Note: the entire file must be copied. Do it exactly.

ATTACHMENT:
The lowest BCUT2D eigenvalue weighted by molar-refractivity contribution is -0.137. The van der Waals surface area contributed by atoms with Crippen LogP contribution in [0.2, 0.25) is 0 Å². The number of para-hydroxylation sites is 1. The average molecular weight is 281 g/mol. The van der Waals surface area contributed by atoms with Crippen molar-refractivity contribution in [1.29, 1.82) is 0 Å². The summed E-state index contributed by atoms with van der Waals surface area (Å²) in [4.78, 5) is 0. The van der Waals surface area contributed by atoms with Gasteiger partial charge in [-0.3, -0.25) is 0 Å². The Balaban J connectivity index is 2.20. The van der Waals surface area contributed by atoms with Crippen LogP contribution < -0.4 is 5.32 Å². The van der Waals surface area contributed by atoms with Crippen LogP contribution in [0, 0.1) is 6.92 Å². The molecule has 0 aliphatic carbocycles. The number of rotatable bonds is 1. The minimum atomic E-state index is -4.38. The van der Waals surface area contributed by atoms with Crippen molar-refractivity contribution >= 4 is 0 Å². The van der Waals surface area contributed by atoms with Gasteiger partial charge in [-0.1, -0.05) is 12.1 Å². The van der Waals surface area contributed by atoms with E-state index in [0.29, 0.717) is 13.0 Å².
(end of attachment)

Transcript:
The lowest BCUT2D eigenvalue weighted by molar-refractivity contribution is -0.137. The van der Waals surface area contributed by atoms with Crippen LogP contribution in [0.2, 0.25) is 0 Å². The number of para-hydroxylation sites is 1. The average molecular weight is 281 g/mol. The van der Waals surface area contributed by atoms with Crippen molar-refractivity contribution in [1.29, 1.82) is 0 Å². The summed E-state index contributed by atoms with van der Waals surface area (Å²) in [4.78, 5) is 0. The van der Waals surface area contributed by atoms with Gasteiger partial charge in [-0.3, -0.25) is 0 Å². The Balaban J connectivity index is 2.20. The van der Waals surface area contributed by atoms with Crippen LogP contribution < -0.4 is 5.32 Å². The van der Waals surface area contributed by atoms with Crippen LogP contribution in [0, 0.1) is 6.92 Å². The molecule has 0 aliphatic carbocycles. The number of rotatable bonds is 1. The minimum atomic E-state index is -4.38. The van der Waals surface area contributed by atoms with Crippen molar-refractivity contribution >= 4 is 0 Å². The van der Waals surface area contributed by atoms with Gasteiger partial charge in [-0.1, -0.05) is 12.1 Å². The van der Waals surface area contributed by atoms with E-state index in [0.29, 0.717) is 13.0 Å².